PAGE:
Microsoft to pay Universal for every Zune sold | iLounge News

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Microsoft to pay Universal for every Zune sold

In a move that could have a future impact on Apple, Microsoft has agreed to pay Universal Music Group a fee for each Zune media player it sells. “We felt that any business that’s built on the bedrock of music we should share in,” said Doug Morris, chief executive of Universal, owned by French media giant Vivendi. “We were very early in working with Steve on the launch of the iPod and he’s been a very good partner and done a lot for the industry,” Morris said in response to questions about Universal’s relationship with Apple. “We have a current contract with him and at the end of that I’m sure we’ll negotiate.” Apple currently only has revenue-share deals with record companies for music sold on the iTunes Store, and does not offer a portion of iPod sales to any company.

Update: The New York Times reports that Universal is expected to receive more than $1 for each $250 Zune sold, and that the deal “comes after weeks of tense talks and averts a standoff that might have crippled Microsoft’s attempt to compete against the iPod.” According to the Times report, Universal apparently threatened to not sell its music through the online Zune media store unless Microsoft paid a royalty for each Zune sold.

“Microsoft ultimately had plenty of incentive to make a deal with Universal,” reports the newspaper. “Microsoft is laying a huge wager on the Zune. If it had not struck a deal, it would have been left in the position of trying to mount a credible challenge to the iPod without Universal, which accounts for a third of new albums sold in the United States. Microsoft also stands to benefit by cultivating a fan-friendly image with the notion that artists—not just corporations—will share in the Zune’s sales.”

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Comments

1

Microsoft, you SUCKERS!

Posted by Multimoog on November 9, 2006 at 10:48 AM (CST)

2

I see what they are trying to acheive, but how will this affect sales when their key demographic (who in general spurn record industries), learn that in purchasing the player an RIAA company get’s a cut?

Posted by Stuart on November 9, 2006 at 11:08 AM (CST)

3

I guess that brown colored Zune is synonymous with brown-nosing Microsoft? How to win…er…rather buy and influence friends (or fiends in this instance).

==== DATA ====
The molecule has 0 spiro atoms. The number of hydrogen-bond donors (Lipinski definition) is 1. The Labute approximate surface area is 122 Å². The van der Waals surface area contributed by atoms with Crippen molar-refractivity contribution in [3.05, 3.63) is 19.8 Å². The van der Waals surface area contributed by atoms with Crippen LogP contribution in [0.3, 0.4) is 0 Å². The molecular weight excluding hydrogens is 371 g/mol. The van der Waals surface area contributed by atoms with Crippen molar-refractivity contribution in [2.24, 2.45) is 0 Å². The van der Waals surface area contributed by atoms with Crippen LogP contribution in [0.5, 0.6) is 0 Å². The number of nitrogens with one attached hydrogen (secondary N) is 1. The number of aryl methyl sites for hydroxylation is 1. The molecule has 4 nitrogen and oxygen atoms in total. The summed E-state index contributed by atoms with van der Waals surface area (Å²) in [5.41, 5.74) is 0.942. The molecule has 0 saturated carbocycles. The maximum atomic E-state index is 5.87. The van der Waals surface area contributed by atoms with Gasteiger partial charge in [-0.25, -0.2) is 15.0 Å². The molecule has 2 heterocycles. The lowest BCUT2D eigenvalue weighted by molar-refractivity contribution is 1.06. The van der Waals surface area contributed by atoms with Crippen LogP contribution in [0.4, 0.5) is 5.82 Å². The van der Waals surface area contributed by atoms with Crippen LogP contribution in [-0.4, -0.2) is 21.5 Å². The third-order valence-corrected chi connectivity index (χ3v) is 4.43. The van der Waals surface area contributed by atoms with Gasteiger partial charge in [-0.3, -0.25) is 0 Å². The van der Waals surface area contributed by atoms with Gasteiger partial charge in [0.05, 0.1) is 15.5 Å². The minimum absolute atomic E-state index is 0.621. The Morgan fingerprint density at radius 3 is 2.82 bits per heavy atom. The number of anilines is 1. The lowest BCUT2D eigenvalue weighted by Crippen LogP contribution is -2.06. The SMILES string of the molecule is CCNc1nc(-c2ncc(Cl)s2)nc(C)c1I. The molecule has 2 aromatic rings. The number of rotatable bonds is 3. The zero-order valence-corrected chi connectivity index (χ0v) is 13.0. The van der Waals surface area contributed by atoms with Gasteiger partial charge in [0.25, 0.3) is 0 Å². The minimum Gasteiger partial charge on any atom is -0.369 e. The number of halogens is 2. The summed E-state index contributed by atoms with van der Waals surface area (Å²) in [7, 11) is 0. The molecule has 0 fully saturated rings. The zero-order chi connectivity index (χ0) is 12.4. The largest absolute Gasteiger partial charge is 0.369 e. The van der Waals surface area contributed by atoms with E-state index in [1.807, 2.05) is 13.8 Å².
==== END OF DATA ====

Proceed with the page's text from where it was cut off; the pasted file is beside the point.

Posted by FahrenheiPod 451 on November 9, 2006 at 11:12 AM (CST)

4

I don’t know if MS has thought about the implications of this.  Are they now going to pay the labels for every copy of Windows Media Player downloaded because that could be used to play their content?  Is MS going to give them a cut of each copy of Vista because a PC is a multi-media device?

This is literally like Ford making a car and then paying Exxon for every car they sell just so Exxon keeps making gas for it.  Normally MS is really tight about this sort of thing, I don’t know how this slipped through.  If anything they tend to be better on business issues and negotiation than Apple, and they have more clout even without the iPod, so it’s beyond me what happened here.

Posted by Jeffery Simpson on November 9, 2006 at 12:02 PM (CST)

5

I have to wonder what MS is buying with this deal.  Will Universal’s terms during the renegotiation with Apple be incompatible with the current iTunes pricing model for example…

Posted by Paul Novak on November 9, 2006 at 12:37 PM (CST)

6

Am I the only one who thinks Microsoft did this on purpose BECAUSE of what it will do to the negotiations with Apple next year?

Microsoft has money to burn and they don’t stand to lose much money this way because they won’t be seeling many of these players initially. So of course, why not make it harder for Apple, and if Apple stumbles, Microsoft will be there to wedge in the crack this creates in the MP3 player market.

Sounds like a smart move for Microsoft because if that does happen and they do become the dominant player, they will be too big for the studios to bargain with and they can stop paying this fee at that point.

Apple SHOULD be worried about this.

Posted by SirROM on November 9, 2006 at 12:59 PM (CST)

7

This sets a dangerous precedent. First Universal, then others to follow. What gives them the right to want a cut of the hardware they had NOTHING to do with making or investing in? The greedy just get greedier and there seems to be no end in sight. Steve Jobs MUST take a stand against this. It smells of Racketeering at it’s lowest!

Posted by Tenchi211 in California on November 9, 2006 at 1:10 PM (CST)

8

So Microsoft sells a music player that can play music from any record label and though there is no guarantee the user will play any Universal music not previously purchased, they still give Universal money for each player sold? This is obviously being done to hurt Apple by getting Universal to withhold their songs from iTunes unless Apple gives them a similar deal and then hoping every label starts screaming for a cut of the iPod (not just by the song on iTunes). The correct response from Apple should be “No way, f-u, go take your tiny little Zune payoff and have a good time.”